Recently I realized something about myself.
I don’t like Superhero Comic Books.
Granted, I love Batman, and am quite fond of Batman, Red Robin, Gotham City Sirens, and to an extent Power Girl (though I have yet to read beyond the first issue, I find the overall light tone…okay so there’s a mass panic and people die, but the character of Power Girl is a very fun character to read. More on this later). But after reading JLA: One Million, I realized that it really wasn’t any fun to read when I a) didn’t know all the characters that well, and b) really, really had no idea what was going on. True, JLA: One Million isn’t exactly well written, but it did turn me off to giving titles like JLA a chance.
Mouse Guard on the other hand is the exact opposite of JLA: One Million. The story isn’t excessively grand, and the characters were portrayed much more effectively than in JLA: One Million. The story is similar to the Redwall series, for those of you that are familiar with them. It revolves around a society of mice, the cities that they’ve built, and the guard they’ve established to protect themselves from the dangers of the wild.
The three main characters are all guardsmice that were sent to investigate the disappearance of a merchant, but come across something much larger. Guardsmice function as both soldiers and guards for travelers, pathfinders, and so on. For me they easily stand on par with other fictional organizations such as the Guard of the Citadel, and the Veni Yan. I’m a pretty big fan of warrior organizations, both in fiction and in history, so this graphic novel really spoke to me.
Mouse Guard – Fall 1152 is a quick read, but David Petersen (who entirely deserves his Eisner Award if you ask me) manages to fit in an incredibly gripping story, and strong characterization, while at the same time establishing the mythos of a world that carries a delicious Celtic flavor with it. The world of Mouse Guard may be small, but thanks to Petersen we have a rich history portrayed in very limited space.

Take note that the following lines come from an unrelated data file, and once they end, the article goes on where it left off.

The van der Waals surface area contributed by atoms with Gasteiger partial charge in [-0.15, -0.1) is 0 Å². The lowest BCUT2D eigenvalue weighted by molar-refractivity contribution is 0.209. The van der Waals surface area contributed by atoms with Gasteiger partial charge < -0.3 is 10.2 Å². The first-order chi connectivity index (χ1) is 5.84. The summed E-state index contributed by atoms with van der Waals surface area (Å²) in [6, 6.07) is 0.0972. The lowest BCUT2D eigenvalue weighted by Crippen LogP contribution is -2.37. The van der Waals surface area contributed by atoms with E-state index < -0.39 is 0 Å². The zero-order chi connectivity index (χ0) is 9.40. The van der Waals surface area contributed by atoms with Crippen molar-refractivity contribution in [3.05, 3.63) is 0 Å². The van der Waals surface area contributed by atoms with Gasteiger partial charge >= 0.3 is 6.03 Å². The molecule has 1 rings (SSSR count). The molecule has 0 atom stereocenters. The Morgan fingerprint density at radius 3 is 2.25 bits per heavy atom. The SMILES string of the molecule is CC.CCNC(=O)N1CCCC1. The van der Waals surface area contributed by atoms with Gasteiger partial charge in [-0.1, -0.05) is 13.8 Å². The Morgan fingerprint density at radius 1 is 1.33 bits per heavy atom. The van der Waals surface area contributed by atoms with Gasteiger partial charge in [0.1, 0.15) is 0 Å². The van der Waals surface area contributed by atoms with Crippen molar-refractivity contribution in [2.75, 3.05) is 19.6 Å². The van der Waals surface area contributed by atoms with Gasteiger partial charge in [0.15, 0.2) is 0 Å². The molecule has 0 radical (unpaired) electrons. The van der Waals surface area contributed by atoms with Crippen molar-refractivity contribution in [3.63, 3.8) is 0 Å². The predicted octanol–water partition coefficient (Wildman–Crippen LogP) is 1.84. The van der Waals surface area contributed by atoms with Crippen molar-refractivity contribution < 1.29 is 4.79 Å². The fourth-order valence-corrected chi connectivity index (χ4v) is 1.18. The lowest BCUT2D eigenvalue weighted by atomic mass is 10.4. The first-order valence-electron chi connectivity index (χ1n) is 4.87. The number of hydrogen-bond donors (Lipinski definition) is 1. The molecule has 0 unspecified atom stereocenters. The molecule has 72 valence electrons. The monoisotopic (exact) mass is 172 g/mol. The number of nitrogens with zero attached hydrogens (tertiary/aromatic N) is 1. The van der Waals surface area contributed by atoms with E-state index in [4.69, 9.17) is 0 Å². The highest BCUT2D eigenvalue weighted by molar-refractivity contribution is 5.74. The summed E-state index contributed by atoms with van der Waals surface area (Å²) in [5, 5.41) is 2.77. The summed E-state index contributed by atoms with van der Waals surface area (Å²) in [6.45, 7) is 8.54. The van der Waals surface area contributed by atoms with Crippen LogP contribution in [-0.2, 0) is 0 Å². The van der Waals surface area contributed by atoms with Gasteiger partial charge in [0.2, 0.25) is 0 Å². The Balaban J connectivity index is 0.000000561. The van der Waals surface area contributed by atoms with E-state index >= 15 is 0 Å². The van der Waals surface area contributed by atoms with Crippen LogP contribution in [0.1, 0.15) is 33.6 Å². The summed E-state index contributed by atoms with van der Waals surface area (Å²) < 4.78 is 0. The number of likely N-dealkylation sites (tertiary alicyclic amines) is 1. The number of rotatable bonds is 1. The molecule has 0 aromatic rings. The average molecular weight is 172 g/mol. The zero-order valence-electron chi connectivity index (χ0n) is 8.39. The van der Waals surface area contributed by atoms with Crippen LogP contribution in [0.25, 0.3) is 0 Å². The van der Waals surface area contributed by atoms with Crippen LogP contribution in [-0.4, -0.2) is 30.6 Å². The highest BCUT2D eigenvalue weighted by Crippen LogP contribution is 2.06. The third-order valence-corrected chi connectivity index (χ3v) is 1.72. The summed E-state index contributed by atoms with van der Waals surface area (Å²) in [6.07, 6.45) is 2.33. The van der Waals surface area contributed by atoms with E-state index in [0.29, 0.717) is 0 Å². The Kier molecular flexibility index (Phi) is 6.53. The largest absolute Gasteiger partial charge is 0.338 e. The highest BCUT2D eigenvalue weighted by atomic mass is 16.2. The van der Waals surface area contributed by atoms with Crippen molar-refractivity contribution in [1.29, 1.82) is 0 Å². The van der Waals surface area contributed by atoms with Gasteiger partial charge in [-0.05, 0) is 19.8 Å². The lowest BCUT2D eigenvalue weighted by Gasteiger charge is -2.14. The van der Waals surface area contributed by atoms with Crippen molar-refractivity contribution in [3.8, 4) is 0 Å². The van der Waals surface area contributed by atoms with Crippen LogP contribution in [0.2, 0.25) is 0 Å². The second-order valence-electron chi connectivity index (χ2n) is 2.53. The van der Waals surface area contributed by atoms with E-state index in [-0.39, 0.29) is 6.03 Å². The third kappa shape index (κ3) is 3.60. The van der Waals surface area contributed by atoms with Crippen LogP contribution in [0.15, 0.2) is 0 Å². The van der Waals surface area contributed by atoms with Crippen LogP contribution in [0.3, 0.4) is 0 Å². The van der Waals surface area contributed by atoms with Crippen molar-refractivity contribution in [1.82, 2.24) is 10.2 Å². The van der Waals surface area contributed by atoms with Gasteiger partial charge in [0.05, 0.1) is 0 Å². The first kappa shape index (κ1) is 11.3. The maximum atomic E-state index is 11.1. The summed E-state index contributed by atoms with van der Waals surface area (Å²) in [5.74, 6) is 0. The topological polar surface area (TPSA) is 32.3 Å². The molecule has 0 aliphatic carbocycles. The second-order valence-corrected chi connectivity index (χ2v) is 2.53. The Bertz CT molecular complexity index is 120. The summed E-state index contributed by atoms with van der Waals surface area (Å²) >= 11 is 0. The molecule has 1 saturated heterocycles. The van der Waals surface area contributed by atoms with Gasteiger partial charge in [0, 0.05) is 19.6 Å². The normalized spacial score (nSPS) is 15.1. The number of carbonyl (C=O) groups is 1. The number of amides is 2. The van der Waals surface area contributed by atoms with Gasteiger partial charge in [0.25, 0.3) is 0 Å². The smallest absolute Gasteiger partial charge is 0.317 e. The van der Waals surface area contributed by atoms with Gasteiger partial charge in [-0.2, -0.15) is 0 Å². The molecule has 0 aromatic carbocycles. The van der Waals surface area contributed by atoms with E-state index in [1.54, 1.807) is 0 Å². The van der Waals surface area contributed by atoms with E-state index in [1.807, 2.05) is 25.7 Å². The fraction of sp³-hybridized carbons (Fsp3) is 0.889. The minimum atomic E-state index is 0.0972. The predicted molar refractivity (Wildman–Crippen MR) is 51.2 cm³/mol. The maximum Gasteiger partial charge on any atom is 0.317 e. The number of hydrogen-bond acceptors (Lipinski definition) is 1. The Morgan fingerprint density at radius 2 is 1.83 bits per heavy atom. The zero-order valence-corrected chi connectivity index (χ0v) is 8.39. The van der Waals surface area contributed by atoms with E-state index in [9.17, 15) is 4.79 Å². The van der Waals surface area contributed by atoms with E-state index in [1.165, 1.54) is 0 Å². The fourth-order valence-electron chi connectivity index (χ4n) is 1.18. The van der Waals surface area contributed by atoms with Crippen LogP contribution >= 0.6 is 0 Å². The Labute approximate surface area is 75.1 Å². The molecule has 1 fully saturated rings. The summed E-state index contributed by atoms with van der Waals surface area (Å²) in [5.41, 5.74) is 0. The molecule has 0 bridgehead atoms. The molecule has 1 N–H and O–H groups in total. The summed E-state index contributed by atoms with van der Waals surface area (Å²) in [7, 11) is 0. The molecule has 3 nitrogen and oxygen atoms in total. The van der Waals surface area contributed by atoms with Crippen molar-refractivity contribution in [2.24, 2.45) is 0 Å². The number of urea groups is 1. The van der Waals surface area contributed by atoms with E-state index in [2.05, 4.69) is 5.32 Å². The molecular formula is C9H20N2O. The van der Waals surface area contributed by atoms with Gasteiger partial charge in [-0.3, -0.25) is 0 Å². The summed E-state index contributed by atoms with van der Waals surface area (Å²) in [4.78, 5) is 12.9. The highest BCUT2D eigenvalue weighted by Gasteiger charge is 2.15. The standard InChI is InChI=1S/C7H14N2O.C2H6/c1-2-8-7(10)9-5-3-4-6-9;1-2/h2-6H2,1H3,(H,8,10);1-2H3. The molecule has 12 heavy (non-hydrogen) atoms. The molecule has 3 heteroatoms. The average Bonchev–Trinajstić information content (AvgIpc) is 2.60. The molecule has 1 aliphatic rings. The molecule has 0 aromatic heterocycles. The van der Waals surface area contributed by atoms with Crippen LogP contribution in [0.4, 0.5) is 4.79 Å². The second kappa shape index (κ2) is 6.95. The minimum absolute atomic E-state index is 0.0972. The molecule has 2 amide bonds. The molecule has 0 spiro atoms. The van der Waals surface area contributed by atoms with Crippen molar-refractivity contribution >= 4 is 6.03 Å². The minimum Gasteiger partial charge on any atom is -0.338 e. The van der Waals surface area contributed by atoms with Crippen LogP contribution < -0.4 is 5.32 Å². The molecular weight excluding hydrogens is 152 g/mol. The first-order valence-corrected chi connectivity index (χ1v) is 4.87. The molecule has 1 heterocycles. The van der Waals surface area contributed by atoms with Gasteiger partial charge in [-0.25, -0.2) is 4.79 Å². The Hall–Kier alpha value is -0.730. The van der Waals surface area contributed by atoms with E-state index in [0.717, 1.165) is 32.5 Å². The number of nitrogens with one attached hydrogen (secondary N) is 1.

I would even go so far as to describe Mouse Guard as poetry rather than prose. I say this because, like poetry, Mouse Guard manages to say the most by telling the least. Words and pictures are sparingly used, and beautifully crafted, to convey a wealth of information as effectively as possible. And after trying to read John Byrne for the past few days, you have no idea how much I appreciate this. For me the purpose of the graphic medium is to tell as much of the story as possible through the pictures. Excessive narration only disturbs the flow, as witnessed in far too many older comic books. Petersen understands this fully, and allows his pictures and characters’ actions to speak for themselves.
The art is gorgeous, with backgrounds that at times allude to the Bayeux tapestry, and at other times have a texture reminiscent of parchment. The overall sketch-like art style used on the mouse characters reminds me of the classic Disney films directed by Wolfgang Reitherman.
This is the first volume, with the second one coming out soon, and several more volumes announced. It’s a fairly young series, but definitely worth supporting. I wholeheartedly suggest that you pick up a copy.